Scott Fitzgerald, reflects 1920's America brilliantly. Although Fitzgerald wrote the book almost a century ago, the themes and messages are still applicable to today. If one reads the story in between the lines, they will take away so much more. It is not only the skillfully written words on the surface that are important, but also the hidden meanings that can be found within those words. Gatsby's frequent parties cover many aspects of the novel as they hold symbolism for Gatsby's desire for Daisy, "new" money," and materialism. Throughout the story, it becomes evident that Gatsby throws his parties for reasons other than to entertain those around him. Gatsby has an underlying motive, which proves his desire for Daisy. During the parties, Gatsby is almost impossible to find. This isn't because he is bouncing around socializing, but instead because he is watching the socializing from afar by himself. Gatsby does not drink or take any part in his gathering revealing that he does not throw parties to party. It is especially suspicious that Gatsby invites people over to drink and provides them with alcohol even though he is against drinking. It is said in the novel that "It is indirectly due to Cody that Gatsby drank so little. " (100) Not only does Gatsby provide his guests with alcohol, but also food, live music, and a beautifully decorated party place. Each party is huge, extravagant, and much different than the average party. Anyone is allowed to come and, of course, almost everyone does. This results in his parties being very well known and attention grabbing. After reading in between the lines a little, it is easy to notice that Gatsby's goal is to attract the attention of one specific person. That person is Daisy. This goal is confirmed when Gatsby stops having his parties coincidentally right after he and Daisy start seeing each other again. .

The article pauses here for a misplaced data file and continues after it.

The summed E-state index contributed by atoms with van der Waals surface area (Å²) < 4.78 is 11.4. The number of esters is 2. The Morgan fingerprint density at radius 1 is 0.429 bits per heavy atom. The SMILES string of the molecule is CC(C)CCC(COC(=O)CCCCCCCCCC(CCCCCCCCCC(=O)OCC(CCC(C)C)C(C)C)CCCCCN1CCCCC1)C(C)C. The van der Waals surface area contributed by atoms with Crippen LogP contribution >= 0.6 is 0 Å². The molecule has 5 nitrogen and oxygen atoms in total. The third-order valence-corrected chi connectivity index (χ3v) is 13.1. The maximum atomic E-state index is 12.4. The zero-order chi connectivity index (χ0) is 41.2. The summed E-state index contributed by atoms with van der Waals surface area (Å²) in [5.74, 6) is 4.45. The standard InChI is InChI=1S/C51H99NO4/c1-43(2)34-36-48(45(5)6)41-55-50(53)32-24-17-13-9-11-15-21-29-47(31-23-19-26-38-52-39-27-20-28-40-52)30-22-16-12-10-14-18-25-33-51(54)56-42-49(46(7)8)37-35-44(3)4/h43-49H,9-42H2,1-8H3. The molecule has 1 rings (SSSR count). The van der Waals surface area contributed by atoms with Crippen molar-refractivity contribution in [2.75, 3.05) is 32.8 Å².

Their excessive and extravagant qualities have the ability to attract Daisy and show off his new wealth.